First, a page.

Oticon Bluetooth latency & audio/video sync Question

I’m going to replace two, 4 year old Widex RITE aids with either two Oticon Agil RITE aids or two Widex CLEASR440s.

My audiologist is leaning toward the Oticon but I’m concerned about latency issues with the Bluetooh connection. Specifically, I watch a lot of video on my iPad and I want to be able to transmit the sound from these videos directly to my aids. My concern with the Oticon is the latency of the Bluetooth connection, which is about 150ms. It drives me crazy to watch video when the sound is not completely in sync with the lips. Because of this, I’ve never been able to successfully use a Bluetooth headset for watching videos on my iPad. The sound is never in sync with the actors’ lips. I can only assume that if I were to pair my iPad with Oticon aids via Bluetooth, this same problem would exist. Is that correct? Is there any way around this? Is audio/video sync failure a problem if the Oticon Streamer is connected to the iPad audio output jack with a cord? Can this be done? I feel that Bluetooth would be great for audio on my iPhone and iPad but I’m really concerned about this video sync issue.

I understand that the Widex uses a RF (Radio Frequency) connection that does not have this long latency problem that plagues Bluetooth. The downside is that the WidexLink system would always require that my iPad (and iPhone) be plugged in via a cord to the M-DEX system. I think another advantage this has over the Oticon though is that the Widex system does not require the wearing of a neck strap like the Oticon Streamer system does.

Can anyone here offer some opinions and/or experience about Oticon’s Streamer versus Widex’s WidexLink for watching video on iPads and iPhones?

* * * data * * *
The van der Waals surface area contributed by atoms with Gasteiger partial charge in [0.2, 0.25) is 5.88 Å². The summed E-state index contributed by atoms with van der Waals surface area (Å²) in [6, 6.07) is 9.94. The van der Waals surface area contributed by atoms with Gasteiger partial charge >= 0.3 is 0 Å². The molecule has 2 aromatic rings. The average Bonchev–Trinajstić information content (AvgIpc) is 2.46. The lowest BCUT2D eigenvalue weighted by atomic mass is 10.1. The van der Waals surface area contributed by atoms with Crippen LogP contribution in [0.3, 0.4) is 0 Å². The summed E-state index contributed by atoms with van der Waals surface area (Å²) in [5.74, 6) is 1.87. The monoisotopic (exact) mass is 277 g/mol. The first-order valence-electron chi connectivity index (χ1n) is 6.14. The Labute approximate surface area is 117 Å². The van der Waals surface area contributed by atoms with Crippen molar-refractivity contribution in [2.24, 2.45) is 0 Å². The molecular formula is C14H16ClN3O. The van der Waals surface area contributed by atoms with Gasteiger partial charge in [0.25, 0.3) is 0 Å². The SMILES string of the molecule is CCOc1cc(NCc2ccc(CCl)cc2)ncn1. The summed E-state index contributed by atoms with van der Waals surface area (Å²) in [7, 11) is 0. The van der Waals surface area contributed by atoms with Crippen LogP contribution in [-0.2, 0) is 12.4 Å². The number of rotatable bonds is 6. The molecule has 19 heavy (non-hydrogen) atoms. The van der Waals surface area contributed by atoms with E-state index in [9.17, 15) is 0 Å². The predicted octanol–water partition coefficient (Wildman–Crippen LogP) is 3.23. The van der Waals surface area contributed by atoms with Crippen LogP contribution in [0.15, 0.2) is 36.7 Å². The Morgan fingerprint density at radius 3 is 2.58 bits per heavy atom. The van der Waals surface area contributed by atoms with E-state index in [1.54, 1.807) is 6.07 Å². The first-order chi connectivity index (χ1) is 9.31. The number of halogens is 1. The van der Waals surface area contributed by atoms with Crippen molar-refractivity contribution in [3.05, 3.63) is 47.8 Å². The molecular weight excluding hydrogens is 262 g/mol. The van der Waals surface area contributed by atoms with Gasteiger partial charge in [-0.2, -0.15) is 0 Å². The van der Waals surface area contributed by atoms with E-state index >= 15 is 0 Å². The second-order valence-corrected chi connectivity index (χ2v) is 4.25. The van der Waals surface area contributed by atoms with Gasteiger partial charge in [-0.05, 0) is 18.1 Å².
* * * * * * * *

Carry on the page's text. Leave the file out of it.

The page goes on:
Thanks, Mardon

That is why I use a cable that comes with the Streamer. The delay drove me crazy! With the cable everything is in sync.

1 Like


Thanks for confirming that there is no sync issue when the Streamer is connected to the iPad/iPhone with a cable.

What about sync problems when using a Connectline TV box? Isn’t the wireless connection between the Connectline box and the Streamer a Bluetooth connection and doesn’t that cause a sync problem? The Oticon literature states: “They can listen … without the latency delay problem of off-the-shelf Bluetooth transmitters.” The Oticon Support site describes their method of reducing latency in the Connectline box and then states: “This enables us to achieve a less than 40 ms delay for the entire link, including the hearing instruments.”

I found that Dolby Laboratories specifies audio can not lag video in their systems by any more than 15ms. The Oticon delay of 40ms is equivalent to one full video frame. To me, that seems long enough to produce noticable sync problem between the TV sound and the actors lips. What is your experience?

I just what to fully understand this issue, so I know what I’m getting before I order the Oticon with Bluetooth.

Thanks, Mardon

I didn’t buy the Oticon TV box because a friend had one and I paired my Streamer with it and the delay wasn’t bad but it was there. So I bought a 3.5mm stereo cable and plugged it into the audio out on the TV and plug into the Streamer and the audio is delivered with no delay, but you are tethered by a cable.

I have Oticon Epoqs and if my cell phone had a plug in for a cable I would definitely use it. The inconsistent nature of the streamer is enough to drive you crazy. For the price they get for it I don’t understand why it doesn’t perform better. Recently it drops calls from either my desk phone or cell phone on a regular basis.

Try repairing the phones to the Streamer after reseting it, it worked for me after mine did the same thing.

Mardon, I’ve had Oticon aids, streamer and as of last night, the TV connect box. I’ve noticed no latency with the TV connection. There is as others have suggested interference problems with other electrical devices such as WiFi routers. So I have to accept a certain amount of “white noise” accompanying the TV audio but to be honest, I manage to phase that out if the program is interesting enough.